Wednesday, July 30, 2014

Why Do We Talk About Food?

So, there is an interesting piece in the Wall Street Journal--a book review for a book called Word of Mouth.  The review talks about the emphasis that Americans seem to be putting on food.  Talking about it.  Taking pictures of it.  Worrying about the process of creating it.  Presenting it.  Food for many of us is more than just functional and nutritional.  It has become an object of obsession.  Even for me--one of my personal blogs (although I have not written in it for a long time) is called A Dad and Three Boys in the Kitchen.  I have taught all three of my sons to cook.  I have taught all three of them to care about cooking.  And I have taught all three of them to present.  And blogging or not, my social media friends know how often I post pictures of food that I or my sons have prepared.  This is not a rare thing in my life.

So what does this have to do with economics and my professional life?

As I read the review of the book I could reach only one conclusion.  Regardless of why people are so fascinated with food for more than functional or nutritional purposes these days, many people are passionate about food, about making food, about how the food tastes, and about how it is presented.  We use our pictures and our words to tell stories.  Something in our culture fundamentally shifted the demand for high quality and well presented food and programming about such food.  This is what marketing is all about--how to shift the demand for a product to grow the market for it.  

To run a successful business it is necessary to be passionate about the product that one is selling or producing.  Perhaps even more than passionate--truly single-minded.  And not only to be single-minded but to be able to tell others why they should be interested.  For me as the Vice Dean for Education, it is not just about my love for learning and my love for teaching.  Those go without saying.  Rather, it is about learning what evidence we have or what does and does not work, figuring out how to make sense of that information for myself, figuring out how to weave a story to tell others about it, and bringing others along by telling them the story.  Getting others as excited as I am.  Telling them why they take a series of courses that provide a breadth of information for the MBA.  Telling them why we provide courses that provide a depth of information for our MS degrees.  Telling faculty why assuance of learning is truly valuable.  Then, I have to be willing to do any or all parts of the planning and implementation to help make it happen. Yes, in a larger organization there will be people who can help with every aspect, but I have to at least understand the process to lead the process.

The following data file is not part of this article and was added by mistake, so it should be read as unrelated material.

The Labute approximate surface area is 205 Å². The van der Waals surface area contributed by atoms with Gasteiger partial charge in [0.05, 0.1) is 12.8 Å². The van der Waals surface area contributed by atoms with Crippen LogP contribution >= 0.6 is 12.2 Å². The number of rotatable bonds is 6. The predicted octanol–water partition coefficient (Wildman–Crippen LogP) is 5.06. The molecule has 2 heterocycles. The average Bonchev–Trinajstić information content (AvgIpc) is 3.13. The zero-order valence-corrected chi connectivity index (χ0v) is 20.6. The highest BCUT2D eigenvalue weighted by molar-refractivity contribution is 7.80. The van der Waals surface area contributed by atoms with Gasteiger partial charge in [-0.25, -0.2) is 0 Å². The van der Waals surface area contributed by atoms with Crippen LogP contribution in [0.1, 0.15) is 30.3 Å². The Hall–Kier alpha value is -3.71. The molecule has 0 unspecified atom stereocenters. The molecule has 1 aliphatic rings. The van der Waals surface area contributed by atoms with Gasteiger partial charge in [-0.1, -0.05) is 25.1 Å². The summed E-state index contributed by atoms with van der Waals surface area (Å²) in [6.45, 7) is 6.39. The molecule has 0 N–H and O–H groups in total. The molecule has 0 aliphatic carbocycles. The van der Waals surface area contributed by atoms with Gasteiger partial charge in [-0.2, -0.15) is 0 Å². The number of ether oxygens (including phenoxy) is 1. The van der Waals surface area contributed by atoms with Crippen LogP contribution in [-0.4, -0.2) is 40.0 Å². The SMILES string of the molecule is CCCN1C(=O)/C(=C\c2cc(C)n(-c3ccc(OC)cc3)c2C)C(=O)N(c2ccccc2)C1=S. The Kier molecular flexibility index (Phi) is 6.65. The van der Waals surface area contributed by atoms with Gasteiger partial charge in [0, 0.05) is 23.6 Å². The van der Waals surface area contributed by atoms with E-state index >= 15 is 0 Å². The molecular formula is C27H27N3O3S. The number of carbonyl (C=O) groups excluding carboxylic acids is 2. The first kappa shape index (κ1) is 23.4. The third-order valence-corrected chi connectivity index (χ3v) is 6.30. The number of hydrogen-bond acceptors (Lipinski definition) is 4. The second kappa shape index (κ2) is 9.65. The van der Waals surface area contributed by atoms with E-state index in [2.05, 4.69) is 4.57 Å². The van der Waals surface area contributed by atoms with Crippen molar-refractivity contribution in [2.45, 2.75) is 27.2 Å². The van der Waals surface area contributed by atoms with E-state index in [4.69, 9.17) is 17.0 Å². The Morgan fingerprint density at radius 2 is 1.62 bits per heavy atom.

So, my taking pictures and telling stories about making pizza or breads or desserts or my son's purple cabbage sauerkraut is like a representation of the things that I need to do to get others as excited about using the best evidence for teaching and learning to maximize the output of teaching and learning.  To maximize achieving learning objectives.  To maximize the opportunities that students at the Carey Business School have for their careers once they are done their education.  I have to figure out what visuals and words to use to make a story to make other people truly appreciate the educational process.

At the Johns Hopkins Carey Business School in my time as Vice Dean for Education, we have invited speakers who head running shoe stores, hotel properties, banks, local caterers, corporate social responsibility offices, and other aspects of many companies.  They all have a passion and can communicate to others through stories they tell why they are important.  That is whay makes them so interesting to business students and faculty as we think about and learn what makes businesses work and how we can better run businesses and teach people to run businesses in the future.    

What would happen if everyone who wanted to tell a story about his or her food preparation (or any other favorite hobby) put that same energy into their next entrepreneurial idea?  Perhaps our non-work lives--sharing our passions for food, music, athletics, other hobbies and recreational activities--can serve as a launching point for learning how to be entrepreneurial and passion building in our work lives as well.  

Tuesday, July 29, 2014

Time and Purpose